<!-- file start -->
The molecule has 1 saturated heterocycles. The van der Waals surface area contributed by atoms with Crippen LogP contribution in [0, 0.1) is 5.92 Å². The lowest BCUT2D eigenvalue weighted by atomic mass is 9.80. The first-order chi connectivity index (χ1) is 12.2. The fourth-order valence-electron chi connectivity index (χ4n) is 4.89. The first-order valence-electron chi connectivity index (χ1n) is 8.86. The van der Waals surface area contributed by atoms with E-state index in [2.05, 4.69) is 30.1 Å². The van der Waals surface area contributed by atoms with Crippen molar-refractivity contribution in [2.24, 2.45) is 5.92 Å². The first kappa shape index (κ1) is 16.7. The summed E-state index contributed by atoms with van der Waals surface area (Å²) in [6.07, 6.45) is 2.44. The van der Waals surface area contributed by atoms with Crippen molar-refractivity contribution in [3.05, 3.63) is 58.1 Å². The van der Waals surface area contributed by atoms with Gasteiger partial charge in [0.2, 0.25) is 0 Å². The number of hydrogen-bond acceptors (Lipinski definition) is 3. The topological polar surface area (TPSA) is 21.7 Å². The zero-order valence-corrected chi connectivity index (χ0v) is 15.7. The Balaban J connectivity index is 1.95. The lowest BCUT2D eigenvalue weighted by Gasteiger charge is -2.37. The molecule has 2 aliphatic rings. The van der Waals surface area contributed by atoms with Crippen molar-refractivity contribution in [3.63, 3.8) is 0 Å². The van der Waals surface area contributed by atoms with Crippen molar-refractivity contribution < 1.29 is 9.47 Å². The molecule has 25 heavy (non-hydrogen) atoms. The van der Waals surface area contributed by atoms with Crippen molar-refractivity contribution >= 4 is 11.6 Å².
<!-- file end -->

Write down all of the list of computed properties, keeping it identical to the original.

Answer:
The molecule has 1 saturated heterocycles. The van der Waals surface area contributed by atoms with Crippen LogP contribution in [0, 0.1) is 5.92 Å². The lowest BCUT2D eigenvalue weighted by atomic mass is 9.80. The first-order chi connectivity index (χ1) is 12.2. The fourth-order valence-electron chi connectivity index (χ4n) is 4.89. The first-order valence-electron chi connectivity index (χ1n) is 8.86. The van der Waals surface area contributed by atoms with E-state index in [2.05, 4.69) is 30.1 Å². The van der Waals surface area contributed by atoms with Crippen molar-refractivity contribution in [2.24, 2.45) is 5.92 Å². The first kappa shape index (κ1) is 16.7. The summed E-state index contributed by atoms with van der Waals surface area (Å²) in [6.07, 6.45) is 2.44. The van der Waals surface area contributed by atoms with Crippen molar-refractivity contribution in [3.05, 3.63) is 58.1 Å². The van der Waals surface area contributed by atoms with Gasteiger partial charge in [0.2, 0.25) is 0 Å². The number of hydrogen-bond acceptors (Lipinski definition) is 3. The topological polar surface area (TPSA) is 21.7 Å². The zero-order valence-corrected chi connectivity index (χ0v) is 15.7. The Balaban J connectivity index is 1.95. The lowest BCUT2D eigenvalue weighted by Gasteiger charge is -2.37. The molecule has 2 aliphatic rings. The van der Waals surface area contributed by atoms with Crippen molar-refractivity contribution in [3.63, 3.8) is 0 Å². The van der Waals surface area contributed by atoms with Crippen molar-refractivity contribution < 1.29 is 9.47 Å². The molecule has 25 heavy (non-hydrogen) atoms. The van der Waals surface area contributed by atoms with Crippen molar-refractivity contribution >= 4 is 11.6 Å².